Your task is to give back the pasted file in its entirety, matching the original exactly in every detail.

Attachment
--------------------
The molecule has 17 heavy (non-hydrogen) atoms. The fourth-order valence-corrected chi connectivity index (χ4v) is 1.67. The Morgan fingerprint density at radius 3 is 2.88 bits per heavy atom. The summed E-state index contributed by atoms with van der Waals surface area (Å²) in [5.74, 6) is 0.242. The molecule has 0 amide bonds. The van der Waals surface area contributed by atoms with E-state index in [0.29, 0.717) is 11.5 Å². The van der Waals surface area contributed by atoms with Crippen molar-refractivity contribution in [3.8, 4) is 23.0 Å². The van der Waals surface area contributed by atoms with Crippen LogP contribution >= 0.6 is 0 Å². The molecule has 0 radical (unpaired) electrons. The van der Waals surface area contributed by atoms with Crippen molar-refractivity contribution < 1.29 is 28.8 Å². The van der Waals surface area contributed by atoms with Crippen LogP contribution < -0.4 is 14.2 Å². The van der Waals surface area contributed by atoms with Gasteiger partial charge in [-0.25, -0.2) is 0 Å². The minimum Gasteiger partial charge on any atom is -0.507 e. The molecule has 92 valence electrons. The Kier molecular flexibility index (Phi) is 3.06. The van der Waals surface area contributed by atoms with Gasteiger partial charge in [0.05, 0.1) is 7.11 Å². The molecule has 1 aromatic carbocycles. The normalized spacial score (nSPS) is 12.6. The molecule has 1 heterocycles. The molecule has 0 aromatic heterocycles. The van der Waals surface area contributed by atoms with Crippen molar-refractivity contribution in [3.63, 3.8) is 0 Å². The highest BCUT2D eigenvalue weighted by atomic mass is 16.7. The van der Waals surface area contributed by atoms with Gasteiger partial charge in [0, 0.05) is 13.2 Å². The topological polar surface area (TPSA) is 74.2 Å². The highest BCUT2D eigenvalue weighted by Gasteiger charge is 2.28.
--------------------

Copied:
The molecule has 17 heavy (non-hydrogen) atoms. The fourth-order valence-corrected chi connectivity index (χ4v) is 1.67. The Morgan fingerprint density at radius 3 is 2.88 bits per heavy atom. The summed E-state index contributed by atoms with van der Waals surface area (Å²) in [5.74, 6) is 0.242. The molecule has 0 amide bonds. The van der Waals surface area contributed by atoms with E-state index in [0.29, 0.717) is 11.5 Å². The van der Waals surface area contributed by atoms with Crippen molar-refractivity contribution in [3.8, 4) is 23.0 Å². The van der Waals surface area contributed by atoms with Crippen LogP contribution >= 0.6 is 0 Å². The molecule has 0 radical (unpaired) electrons. The van der Waals surface area contributed by atoms with Crippen molar-refractivity contribution < 1.29 is 28.8 Å². The van der Waals surface area contributed by atoms with Crippen LogP contribution < -0.4 is 14.2 Å². The van der Waals surface area contributed by atoms with Gasteiger partial charge in [-0.25, -0.2) is 0 Å². The minimum Gasteiger partial charge on any atom is -0.507 e. The molecule has 92 valence electrons. The Kier molecular flexibility index (Phi) is 3.06. The van der Waals surface area contributed by atoms with Gasteiger partial charge in [0.05, 0.1) is 7.11 Å². The molecule has 1 aromatic carbocycles. The normalized spacial score (nSPS) is 12.6. The molecule has 1 heterocycles. The molecule has 0 aromatic heterocycles. The van der Waals surface area contributed by atoms with Crippen molar-refractivity contribution in [3.63, 3.8) is 0 Å². The highest BCUT2D eigenvalue weighted by atomic mass is 16.7. The van der Waals surface area contributed by atoms with Gasteiger partial charge in [0, 0.05) is 13.2 Å². The topological polar surface area (TPSA) is 74.2 Å². The highest BCUT2D eigenvalue weighted by Gasteiger charge is 2.28.